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WHETHER they realise it or not, voters in Malacca will decide tomorrow on the longstanding problem between the old and new political leadership in our country.
The main battle is between Barisan Nasional (BN), Perikatan Nasional (PN) and Pakatan Harapan (PH). The other contenders are mostly trying their luck, with many of them potentially losing their election deposits.
BN has no local icon to tout.
Its former chief minister Sulaiman Md Ali is a nonentity who did not register on the minds of the Malaccans whereas Malacca Umno liaison chief Ab Rauf Yusoh is despised by many for his demeanour as well as his involvement in mega projects involving land reclamation.
There is a strong rumour that if BN wins, Sulaiman will only serve as chief minister until the next general election to pave the way for Rauf.
On top of this, BN’s poster boy in the Malacca state election is former prime minister Najib Razak, a convict who has caused colossal financial cost to the nation.
His greed knows no bounds, as evident in the latest revelation that he has requested that the federal government gift him a house worth RM100 million.
PN is putting up posters of its chief who is also Bersatu leader Muhyiddin Yassin’s “Abah Sayang Melaka” (Your Dear Father Loves Malacca) image around the state, particularly in Malay areas.
It is a reflection of a coalition with no local leaders and had to resort to a failed former prime minister to save the day.
PN had to cast aside its state chief Mohd Rafiq Naizamohideen as he is a highly controversial figure in the eyes of the Malaccan people.
As I predicted earlier, PN announced deputy Minister Mas Ermieyati Samsudin as its chief minister, with an eye on capturing Tanjung Bidara – a hot seat involving her as well as Rauf and Zainal Hassan of Pakatan Harapan.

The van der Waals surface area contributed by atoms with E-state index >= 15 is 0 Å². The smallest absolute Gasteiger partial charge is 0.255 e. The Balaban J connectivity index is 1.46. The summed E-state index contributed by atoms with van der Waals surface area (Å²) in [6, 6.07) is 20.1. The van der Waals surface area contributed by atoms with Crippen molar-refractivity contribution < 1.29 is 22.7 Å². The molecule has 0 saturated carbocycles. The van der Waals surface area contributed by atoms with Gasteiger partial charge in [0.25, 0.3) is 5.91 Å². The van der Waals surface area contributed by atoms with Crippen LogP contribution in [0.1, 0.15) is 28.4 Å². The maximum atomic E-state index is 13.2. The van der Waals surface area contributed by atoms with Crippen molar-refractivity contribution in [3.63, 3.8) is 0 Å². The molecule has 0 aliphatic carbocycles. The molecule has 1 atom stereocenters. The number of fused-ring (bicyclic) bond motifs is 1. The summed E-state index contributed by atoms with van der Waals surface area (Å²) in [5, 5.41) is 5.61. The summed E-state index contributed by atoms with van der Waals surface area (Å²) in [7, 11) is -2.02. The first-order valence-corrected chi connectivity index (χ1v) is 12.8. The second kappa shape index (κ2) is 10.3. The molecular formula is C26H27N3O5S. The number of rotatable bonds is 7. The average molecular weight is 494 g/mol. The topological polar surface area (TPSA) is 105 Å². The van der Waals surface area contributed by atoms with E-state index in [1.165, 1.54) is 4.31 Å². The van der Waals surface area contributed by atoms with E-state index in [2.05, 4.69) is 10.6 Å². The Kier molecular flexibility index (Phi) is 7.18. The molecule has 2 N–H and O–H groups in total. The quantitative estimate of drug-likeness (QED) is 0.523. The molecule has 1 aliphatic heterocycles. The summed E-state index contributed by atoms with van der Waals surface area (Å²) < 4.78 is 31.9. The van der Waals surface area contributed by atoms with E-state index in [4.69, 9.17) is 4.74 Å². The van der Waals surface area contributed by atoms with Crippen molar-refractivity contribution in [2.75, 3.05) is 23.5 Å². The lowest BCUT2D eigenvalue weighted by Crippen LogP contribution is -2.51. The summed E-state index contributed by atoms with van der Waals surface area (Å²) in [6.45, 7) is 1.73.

PH has Adly Zahari, the popular chief minister who won the 2018 general election, and is praised for his integrity, sincerity, and friendliness.
He is seen as a problem solver who removes bureaucratic practices. He held weekly walk-in sessions with the public that provided unprecedented access to a government never seen before in Malacca’s history.
Furthermore, he is popular among all ethnic groups. The challenge now is whether Adly could lift the entire team to cross the line to win at least 15 out of 28 seats.
The real issues in Malacca
In this election, PH is projecting a government with integrity and competence, as well as moderation and a multi-ethnic character.
This is in contrast with both BN and PN, which plotted the Sheraton Coup on the claim that Malaysia would be better off served by a Malay-only government. Whether or not the ruling party is competent or upholds integrity is another matter that has gone unaddressed and unaccounted for.